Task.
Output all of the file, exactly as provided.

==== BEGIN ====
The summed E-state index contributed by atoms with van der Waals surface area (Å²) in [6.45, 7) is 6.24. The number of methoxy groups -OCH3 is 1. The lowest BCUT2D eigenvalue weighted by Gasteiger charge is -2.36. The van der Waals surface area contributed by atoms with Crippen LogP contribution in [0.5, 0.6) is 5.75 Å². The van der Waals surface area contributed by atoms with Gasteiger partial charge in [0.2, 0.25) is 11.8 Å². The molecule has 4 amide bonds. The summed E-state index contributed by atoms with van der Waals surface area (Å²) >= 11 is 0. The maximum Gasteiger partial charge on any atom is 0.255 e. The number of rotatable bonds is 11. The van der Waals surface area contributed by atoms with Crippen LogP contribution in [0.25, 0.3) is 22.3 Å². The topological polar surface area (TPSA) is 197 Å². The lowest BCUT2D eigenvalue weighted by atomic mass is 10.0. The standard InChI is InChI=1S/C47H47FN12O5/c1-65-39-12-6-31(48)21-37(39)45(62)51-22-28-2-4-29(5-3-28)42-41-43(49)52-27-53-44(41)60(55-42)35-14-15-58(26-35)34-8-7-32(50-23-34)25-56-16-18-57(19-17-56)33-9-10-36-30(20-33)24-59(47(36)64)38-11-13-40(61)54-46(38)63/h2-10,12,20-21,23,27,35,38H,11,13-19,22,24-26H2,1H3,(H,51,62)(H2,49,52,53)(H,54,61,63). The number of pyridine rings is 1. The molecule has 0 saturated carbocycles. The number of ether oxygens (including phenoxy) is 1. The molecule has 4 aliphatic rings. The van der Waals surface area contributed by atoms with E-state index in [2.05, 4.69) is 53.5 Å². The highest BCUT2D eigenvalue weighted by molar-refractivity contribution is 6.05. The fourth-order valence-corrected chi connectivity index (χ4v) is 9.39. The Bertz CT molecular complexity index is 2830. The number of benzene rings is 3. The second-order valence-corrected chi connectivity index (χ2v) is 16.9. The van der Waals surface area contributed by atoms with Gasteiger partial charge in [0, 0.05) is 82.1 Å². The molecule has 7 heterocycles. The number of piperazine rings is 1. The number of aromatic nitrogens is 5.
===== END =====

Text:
The summed E-state index contributed by atoms with van der Waals surface area (Å²) in [6.45, 7) is 6.24. The number of methoxy groups -OCH3 is 1. The lowest BCUT2D eigenvalue weighted by Gasteiger charge is -2.36. The van der Waals surface area contributed by atoms with Crippen LogP contribution in [0.5, 0.6) is 5.75 Å². The van der Waals surface area contributed by atoms with Gasteiger partial charge in [0.2, 0.25) is 11.8 Å². The molecule has 4 amide bonds. The summed E-state index contributed by atoms with van der Waals surface area (Å²) >= 11 is 0. The maximum Gasteiger partial charge on any atom is 0.255 e. The number of rotatable bonds is 11. The van der Waals surface area contributed by atoms with Crippen LogP contribution in [0.25, 0.3) is 22.3 Å². The topological polar surface area (TPSA) is 197 Å². The lowest BCUT2D eigenvalue weighted by atomic mass is 10.0. The standard InChI is InChI=1S/C47H47FN12O5/c1-65-39-12-6-31(48)21-37(39)45(62)51-22-28-2-4-29(5-3-28)42-41-43(49)52-27-53-44(41)60(55-42)35-14-15-58(26-35)34-8-7-32(50-23-34)25-56-16-18-57(19-17-56)33-9-10-36-30(20-33)24-59(47(36)64)38-11-13-40(61)54-46(38)63/h2-10,12,20-21,23,27,35,38H,11,13-19,22,24-26H2,1H3,(H,51,62)(H2,49,52,53)(H,54,61,63). The number of pyridine rings is 1. The molecule has 0 saturated carbocycles. The number of ether oxygens (including phenoxy) is 1. The molecule has 4 aliphatic rings. The van der Waals surface area contributed by atoms with E-state index in [2.05, 4.69) is 53.5 Å². The highest BCUT2D eigenvalue weighted by molar-refractivity contribution is 6.05. The fourth-order valence-corrected chi connectivity index (χ4v) is 9.39. The Bertz CT molecular complexity index is 2830. The number of benzene rings is 3. The second-order valence-corrected chi connectivity index (χ2v) is 16.9. The van der Waals surface area contributed by atoms with Gasteiger partial charge in [0, 0.05) is 82.1 Å². The molecule has 7 heterocycles. The number of piperazine rings is 1. The number of aromatic nitrogens is 5.